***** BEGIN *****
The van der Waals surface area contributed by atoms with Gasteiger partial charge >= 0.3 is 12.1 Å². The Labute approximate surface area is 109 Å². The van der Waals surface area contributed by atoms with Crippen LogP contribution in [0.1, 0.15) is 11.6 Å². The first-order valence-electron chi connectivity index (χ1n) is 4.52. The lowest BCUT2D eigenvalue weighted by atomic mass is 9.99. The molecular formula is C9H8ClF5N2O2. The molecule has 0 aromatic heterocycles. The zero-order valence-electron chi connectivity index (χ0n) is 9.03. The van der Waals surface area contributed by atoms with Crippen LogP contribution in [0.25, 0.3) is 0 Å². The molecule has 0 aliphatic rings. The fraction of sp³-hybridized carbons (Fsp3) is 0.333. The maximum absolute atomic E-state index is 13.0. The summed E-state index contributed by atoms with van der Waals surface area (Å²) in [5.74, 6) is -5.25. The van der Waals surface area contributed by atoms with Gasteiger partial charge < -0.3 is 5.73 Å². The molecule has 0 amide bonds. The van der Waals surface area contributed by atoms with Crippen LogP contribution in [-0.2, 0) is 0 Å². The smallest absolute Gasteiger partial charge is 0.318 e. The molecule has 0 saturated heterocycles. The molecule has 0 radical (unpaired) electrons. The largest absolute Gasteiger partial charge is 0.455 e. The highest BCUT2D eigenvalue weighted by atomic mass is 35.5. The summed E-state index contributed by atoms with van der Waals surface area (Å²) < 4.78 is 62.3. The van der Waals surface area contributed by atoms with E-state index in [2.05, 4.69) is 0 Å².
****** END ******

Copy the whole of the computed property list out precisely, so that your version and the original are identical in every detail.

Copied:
The van der Waals surface area contributed by atoms with Gasteiger partial charge >= 0.3 is 12.1 Å². The Labute approximate surface area is 109 Å². The van der Waals surface area contributed by atoms with Crippen LogP contribution in [0.1, 0.15) is 11.6 Å². The first-order valence-electron chi connectivity index (χ1n) is 4.52. The lowest BCUT2D eigenvalue weighted by atomic mass is 9.99. The molecular formula is C9H8ClF5N2O2. The molecule has 0 aromatic heterocycles. The zero-order valence-electron chi connectivity index (χ0n) is 9.03. The van der Waals surface area contributed by atoms with Crippen LogP contribution in [0.25, 0.3) is 0 Å². The molecule has 0 aliphatic rings. The fraction of sp³-hybridized carbons (Fsp3) is 0.333. The maximum absolute atomic E-state index is 13.0. The summed E-state index contributed by atoms with van der Waals surface area (Å²) in [5.74, 6) is -5.25. The van der Waals surface area contributed by atoms with Gasteiger partial charge < -0.3 is 5.73 Å². The molecule has 0 amide bonds. The van der Waals surface area contributed by atoms with Crippen LogP contribution in [-0.2, 0) is 0 Å². The smallest absolute Gasteiger partial charge is 0.318 e. The molecule has 0 saturated heterocycles. The molecule has 0 radical (unpaired) electrons. The largest absolute Gasteiger partial charge is 0.455 e. The highest BCUT2D eigenvalue weighted by atomic mass is 35.5. The summed E-state index contributed by atoms with van der Waals surface area (Å²) < 4.78 is 62.3. The van der Waals surface area contributed by atoms with E-state index in [2.05, 4.69) is 0 Å².